Dartmouth Creates $100 Million STEM Program
$25 million gift from Jim and Penny Coulter to seed STEM opportunities for underrepresented groups
Dartmouth has launched a $100 million program, the Dartmouth STEM initiative to increase access and leadership opportunities for historically underrepresented groups in science, technology, engineering, and mathematics (STEM), and prepare the next generation of leaders in these fields, President Philip J. Hanlon ’77 announced at a forum for alumni, technology leaders, and entrepreneurs in San Francisco on December 6.
A $25 million gift from Penny and James Coulter ’82 will serve as a foundational component of the Dartmouth STEM initiative, said Hanlon. STEM is the latest in a series of historic investments by Dartmouth in STEM academic programs, student and faculty recruitment, and facilities made over the past five years. The Coulters’ gift to support STEM brings total investment in the program to $60 million; Dartmouth is focused on raising $40 million in additional funds to fully endow the program.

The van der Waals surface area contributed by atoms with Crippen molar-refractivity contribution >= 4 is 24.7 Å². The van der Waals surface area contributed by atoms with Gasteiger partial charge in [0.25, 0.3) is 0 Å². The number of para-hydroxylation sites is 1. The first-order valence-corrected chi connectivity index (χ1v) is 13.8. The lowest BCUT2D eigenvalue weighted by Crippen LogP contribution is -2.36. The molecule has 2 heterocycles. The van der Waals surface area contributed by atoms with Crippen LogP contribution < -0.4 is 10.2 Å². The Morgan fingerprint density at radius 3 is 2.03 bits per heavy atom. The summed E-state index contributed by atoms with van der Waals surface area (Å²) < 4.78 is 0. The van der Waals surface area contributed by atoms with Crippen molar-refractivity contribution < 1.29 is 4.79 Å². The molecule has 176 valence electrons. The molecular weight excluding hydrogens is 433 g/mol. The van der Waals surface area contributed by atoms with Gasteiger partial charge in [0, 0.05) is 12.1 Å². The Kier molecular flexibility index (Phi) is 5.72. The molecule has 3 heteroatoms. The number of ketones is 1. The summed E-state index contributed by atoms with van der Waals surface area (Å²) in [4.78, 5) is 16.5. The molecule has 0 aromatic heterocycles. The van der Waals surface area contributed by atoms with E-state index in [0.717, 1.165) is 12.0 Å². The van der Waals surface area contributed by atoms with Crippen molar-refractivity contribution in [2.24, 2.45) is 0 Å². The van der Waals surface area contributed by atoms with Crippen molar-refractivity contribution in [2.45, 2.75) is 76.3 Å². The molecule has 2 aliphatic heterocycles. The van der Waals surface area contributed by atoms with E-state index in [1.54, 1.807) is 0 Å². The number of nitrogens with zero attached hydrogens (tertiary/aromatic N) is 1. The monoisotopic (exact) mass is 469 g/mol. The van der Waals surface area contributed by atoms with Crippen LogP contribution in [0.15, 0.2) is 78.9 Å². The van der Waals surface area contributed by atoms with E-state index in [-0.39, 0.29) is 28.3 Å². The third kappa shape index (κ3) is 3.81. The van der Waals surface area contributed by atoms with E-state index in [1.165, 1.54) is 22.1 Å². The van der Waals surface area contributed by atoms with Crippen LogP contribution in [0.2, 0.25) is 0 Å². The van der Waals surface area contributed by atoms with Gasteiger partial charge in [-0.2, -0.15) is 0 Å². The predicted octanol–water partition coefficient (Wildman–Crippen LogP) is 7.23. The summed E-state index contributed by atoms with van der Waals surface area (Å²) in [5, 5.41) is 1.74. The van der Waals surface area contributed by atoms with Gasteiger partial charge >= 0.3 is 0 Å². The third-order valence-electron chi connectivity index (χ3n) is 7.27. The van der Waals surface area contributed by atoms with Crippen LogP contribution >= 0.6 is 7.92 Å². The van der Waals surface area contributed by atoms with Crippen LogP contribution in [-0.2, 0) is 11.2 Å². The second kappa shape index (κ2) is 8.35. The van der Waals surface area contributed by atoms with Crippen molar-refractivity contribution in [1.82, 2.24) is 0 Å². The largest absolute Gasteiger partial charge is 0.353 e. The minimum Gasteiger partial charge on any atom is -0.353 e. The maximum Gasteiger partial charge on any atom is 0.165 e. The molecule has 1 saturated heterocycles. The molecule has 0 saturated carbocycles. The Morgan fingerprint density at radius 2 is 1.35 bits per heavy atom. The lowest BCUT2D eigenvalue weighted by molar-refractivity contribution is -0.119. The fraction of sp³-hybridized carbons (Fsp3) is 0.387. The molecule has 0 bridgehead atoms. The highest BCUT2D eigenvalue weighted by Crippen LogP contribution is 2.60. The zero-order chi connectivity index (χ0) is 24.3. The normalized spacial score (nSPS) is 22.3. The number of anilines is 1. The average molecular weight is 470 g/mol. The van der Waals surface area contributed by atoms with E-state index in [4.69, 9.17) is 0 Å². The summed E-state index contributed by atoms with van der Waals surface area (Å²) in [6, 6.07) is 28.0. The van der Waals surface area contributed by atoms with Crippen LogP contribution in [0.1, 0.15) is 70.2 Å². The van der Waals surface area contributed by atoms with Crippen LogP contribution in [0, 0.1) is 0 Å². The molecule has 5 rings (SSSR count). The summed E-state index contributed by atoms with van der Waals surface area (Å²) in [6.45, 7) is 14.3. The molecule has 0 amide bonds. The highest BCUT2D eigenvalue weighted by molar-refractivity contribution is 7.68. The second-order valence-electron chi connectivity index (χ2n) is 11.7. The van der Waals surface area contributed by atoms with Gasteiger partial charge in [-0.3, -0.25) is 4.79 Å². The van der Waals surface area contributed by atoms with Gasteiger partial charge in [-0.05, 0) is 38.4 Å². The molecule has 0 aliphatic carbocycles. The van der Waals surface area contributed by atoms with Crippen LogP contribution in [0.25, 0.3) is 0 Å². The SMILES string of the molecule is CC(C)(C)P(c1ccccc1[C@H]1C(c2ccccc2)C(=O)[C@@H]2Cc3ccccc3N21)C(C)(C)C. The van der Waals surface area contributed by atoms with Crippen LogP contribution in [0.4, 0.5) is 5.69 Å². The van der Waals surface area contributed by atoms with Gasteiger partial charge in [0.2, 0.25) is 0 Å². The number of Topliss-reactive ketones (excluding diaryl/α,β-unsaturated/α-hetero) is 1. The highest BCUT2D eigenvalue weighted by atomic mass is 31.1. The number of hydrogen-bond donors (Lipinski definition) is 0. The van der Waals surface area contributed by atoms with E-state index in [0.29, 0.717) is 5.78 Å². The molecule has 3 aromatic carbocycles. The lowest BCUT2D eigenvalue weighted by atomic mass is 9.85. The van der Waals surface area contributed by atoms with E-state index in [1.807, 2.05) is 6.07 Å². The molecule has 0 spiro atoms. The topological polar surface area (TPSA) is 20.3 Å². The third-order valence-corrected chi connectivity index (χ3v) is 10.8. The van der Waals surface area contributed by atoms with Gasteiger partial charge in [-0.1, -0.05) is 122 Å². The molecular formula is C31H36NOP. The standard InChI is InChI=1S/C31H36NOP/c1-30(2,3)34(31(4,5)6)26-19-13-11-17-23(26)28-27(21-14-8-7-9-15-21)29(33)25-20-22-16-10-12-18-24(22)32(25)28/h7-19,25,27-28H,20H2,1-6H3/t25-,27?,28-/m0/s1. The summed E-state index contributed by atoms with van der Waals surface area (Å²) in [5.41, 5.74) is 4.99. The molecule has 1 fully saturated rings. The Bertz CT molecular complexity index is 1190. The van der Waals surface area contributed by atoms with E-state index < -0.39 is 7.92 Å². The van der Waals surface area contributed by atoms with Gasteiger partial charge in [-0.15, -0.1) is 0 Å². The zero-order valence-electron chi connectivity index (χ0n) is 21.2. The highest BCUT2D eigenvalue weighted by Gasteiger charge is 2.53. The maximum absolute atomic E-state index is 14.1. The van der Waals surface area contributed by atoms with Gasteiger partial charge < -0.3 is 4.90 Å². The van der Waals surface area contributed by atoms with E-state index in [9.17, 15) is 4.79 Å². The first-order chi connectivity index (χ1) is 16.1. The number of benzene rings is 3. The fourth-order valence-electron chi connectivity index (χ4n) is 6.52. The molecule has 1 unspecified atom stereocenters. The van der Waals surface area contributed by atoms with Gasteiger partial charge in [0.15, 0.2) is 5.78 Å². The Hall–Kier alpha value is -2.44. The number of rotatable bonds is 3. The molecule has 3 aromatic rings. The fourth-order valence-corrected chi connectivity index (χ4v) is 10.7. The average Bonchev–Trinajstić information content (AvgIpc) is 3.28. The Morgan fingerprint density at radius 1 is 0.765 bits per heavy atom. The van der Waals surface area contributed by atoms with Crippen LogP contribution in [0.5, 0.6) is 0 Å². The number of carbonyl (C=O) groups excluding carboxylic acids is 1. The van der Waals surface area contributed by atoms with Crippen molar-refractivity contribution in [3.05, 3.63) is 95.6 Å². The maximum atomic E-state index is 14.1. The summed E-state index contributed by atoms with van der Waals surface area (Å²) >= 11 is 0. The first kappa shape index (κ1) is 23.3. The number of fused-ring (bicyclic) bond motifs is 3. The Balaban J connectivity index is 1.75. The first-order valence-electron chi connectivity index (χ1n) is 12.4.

“We are acting on two contrary truths—American innovation benefits greatly when diverse perspectives are applied to a problem, and yet the pipeline of advanced-degree recipients in STEM from underrepresented groups falls far short of representation levels in our society,” said Hanlon. “The Coulters join us in tackling this challenge head-on with the goal of dramatically improving the U.S. innovation ecosystem through the development of a broad-based and diverse talent pool in the STEM fields.”